Identifying extrinsic mechanisms that regulate mammalian regeneration

Year of award: 2023


  • Dr Mekayla Storer

    University of Cambridge, United Kingdom

Project summary

Regeneration of appendages is relatively common among invertebrates. In mammals, however, multi-tissue regeneration is restricted to the distal portion of the digit tip. Removing more than 60% of the end of the digit culminates in wound healing and fibrotic scar formation. This raises the question of why this is so since this restriction has major implications for therapeutic approaches to tissue repair. My working hypothesis is that cells within the mammalian limb are intrinsically capable of responding regeneratively, however, are diverted towards scarring by the injury microenvironment rather than due to the availability of regeneration-competent progenitors.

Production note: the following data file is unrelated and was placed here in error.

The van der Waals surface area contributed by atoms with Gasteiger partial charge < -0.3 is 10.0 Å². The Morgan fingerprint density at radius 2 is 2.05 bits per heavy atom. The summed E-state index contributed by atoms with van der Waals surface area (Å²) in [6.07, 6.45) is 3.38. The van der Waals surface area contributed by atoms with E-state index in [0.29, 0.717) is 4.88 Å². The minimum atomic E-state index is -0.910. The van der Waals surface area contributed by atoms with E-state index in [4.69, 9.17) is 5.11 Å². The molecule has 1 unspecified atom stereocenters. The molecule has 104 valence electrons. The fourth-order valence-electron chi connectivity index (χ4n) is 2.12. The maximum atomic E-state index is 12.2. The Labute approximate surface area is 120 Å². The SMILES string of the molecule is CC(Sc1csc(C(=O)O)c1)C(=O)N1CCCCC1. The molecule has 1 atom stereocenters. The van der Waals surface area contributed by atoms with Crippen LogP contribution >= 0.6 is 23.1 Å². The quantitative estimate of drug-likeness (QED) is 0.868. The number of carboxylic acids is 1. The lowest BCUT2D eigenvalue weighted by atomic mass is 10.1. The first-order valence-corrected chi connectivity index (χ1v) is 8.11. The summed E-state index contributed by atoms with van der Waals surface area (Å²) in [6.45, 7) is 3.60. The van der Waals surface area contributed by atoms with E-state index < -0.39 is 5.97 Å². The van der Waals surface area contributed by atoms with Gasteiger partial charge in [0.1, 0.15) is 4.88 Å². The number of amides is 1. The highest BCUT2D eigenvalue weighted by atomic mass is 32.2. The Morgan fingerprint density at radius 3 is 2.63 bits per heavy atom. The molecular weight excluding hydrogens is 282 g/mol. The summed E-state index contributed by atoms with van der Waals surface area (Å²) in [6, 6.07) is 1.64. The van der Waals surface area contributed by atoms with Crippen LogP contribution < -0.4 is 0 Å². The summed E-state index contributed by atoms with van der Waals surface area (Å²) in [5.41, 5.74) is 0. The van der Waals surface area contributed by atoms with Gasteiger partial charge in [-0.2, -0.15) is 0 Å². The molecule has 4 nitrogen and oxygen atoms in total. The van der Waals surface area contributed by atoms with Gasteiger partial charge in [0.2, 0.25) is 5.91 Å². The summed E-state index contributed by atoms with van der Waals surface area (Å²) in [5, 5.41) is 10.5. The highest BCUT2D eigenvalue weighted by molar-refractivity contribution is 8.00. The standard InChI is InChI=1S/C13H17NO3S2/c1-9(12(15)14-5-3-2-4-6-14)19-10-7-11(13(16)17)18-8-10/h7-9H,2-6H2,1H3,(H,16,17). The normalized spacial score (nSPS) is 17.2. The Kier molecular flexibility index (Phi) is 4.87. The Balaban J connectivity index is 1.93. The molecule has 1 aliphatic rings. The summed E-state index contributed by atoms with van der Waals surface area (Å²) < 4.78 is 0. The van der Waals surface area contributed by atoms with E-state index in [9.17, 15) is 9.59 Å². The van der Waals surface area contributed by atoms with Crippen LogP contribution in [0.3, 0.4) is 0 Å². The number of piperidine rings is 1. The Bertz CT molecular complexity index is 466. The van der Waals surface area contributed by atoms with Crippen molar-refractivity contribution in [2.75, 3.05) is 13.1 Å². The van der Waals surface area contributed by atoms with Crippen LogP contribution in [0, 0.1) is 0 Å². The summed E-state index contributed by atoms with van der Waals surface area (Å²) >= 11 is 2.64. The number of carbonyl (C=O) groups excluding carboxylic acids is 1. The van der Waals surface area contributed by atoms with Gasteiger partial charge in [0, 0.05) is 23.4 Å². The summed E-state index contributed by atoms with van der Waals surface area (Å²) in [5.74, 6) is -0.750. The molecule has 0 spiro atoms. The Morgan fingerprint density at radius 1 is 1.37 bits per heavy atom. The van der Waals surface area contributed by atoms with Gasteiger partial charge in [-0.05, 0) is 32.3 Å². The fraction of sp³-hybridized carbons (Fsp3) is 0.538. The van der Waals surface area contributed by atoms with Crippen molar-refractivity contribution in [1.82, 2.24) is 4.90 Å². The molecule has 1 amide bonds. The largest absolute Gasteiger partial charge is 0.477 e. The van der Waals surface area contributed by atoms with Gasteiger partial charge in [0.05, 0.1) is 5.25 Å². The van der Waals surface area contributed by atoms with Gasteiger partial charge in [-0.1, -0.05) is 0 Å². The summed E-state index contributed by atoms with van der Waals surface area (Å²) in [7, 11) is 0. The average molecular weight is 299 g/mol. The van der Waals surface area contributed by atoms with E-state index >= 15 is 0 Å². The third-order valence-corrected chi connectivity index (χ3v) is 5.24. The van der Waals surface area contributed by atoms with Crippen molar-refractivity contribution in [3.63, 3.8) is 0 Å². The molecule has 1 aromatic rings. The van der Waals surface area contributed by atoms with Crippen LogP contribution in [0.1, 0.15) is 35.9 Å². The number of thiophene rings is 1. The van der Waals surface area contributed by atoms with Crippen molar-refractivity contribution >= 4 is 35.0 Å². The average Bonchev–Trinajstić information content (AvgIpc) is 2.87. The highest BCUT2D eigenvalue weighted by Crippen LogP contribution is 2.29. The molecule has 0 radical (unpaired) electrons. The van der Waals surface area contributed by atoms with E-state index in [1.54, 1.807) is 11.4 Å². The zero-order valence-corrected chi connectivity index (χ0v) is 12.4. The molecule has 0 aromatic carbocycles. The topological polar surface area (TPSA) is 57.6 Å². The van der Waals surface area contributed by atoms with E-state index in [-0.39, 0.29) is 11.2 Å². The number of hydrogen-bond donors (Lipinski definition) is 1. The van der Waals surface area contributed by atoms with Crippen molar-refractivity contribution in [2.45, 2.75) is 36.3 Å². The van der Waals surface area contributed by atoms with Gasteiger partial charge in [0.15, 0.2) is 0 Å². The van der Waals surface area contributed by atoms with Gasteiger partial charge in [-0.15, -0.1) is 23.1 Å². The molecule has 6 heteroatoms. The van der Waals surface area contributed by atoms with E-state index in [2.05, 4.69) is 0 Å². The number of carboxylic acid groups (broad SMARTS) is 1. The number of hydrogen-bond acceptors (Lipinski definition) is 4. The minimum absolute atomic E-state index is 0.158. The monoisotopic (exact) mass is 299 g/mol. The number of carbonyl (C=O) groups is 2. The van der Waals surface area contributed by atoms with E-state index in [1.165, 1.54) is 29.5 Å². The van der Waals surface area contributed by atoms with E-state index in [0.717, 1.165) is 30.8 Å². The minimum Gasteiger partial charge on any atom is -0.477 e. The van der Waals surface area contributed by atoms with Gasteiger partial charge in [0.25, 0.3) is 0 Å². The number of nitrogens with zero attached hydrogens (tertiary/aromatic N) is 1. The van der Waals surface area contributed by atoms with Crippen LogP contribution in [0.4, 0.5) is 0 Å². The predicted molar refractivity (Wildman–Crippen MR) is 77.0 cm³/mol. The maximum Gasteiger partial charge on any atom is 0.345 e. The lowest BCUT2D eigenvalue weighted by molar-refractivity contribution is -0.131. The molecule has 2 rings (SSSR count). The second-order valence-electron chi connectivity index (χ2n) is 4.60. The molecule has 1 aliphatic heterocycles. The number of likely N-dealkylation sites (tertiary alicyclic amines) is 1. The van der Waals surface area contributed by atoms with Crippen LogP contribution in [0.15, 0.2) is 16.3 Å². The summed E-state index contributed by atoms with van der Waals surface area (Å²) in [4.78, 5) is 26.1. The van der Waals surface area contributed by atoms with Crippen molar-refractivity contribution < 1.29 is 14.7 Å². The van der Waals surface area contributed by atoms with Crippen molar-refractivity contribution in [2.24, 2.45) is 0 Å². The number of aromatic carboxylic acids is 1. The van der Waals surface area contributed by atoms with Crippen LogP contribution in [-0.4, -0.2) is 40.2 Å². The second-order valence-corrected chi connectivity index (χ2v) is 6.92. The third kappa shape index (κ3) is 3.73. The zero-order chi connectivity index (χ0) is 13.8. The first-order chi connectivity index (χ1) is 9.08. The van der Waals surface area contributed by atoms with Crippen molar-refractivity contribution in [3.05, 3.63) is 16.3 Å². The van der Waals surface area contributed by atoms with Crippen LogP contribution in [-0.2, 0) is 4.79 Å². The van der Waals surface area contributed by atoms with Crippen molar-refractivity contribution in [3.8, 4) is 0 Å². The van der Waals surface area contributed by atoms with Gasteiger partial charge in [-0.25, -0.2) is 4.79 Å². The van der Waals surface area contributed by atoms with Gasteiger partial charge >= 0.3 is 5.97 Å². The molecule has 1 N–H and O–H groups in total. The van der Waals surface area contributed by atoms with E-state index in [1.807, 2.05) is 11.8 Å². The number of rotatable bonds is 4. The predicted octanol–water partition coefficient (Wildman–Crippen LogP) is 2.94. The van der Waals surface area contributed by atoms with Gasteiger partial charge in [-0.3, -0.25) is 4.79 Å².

To test this, we will use an interdisciplinary approach combining single-cell genomic approaches, in vitro culture systems and in vivo assays to map regeneration-competent and incompetent cellular injury microenvironments in the digit tip.

This work will aim to:

- identify signalling networks important for promoting/inhibiting tissue regeneration 

- decipher how cell behaviour is influenced by tissue mechanics

- provide a functional platform to validate regeneration-specific pathways in human tissue.

By gaining an understanding of the regulatory mechanisms that promote mammalian digit tip regeneration, this will ultimately enable their targeted reactivation as a means to treat injuries and degenerative diseases in humans.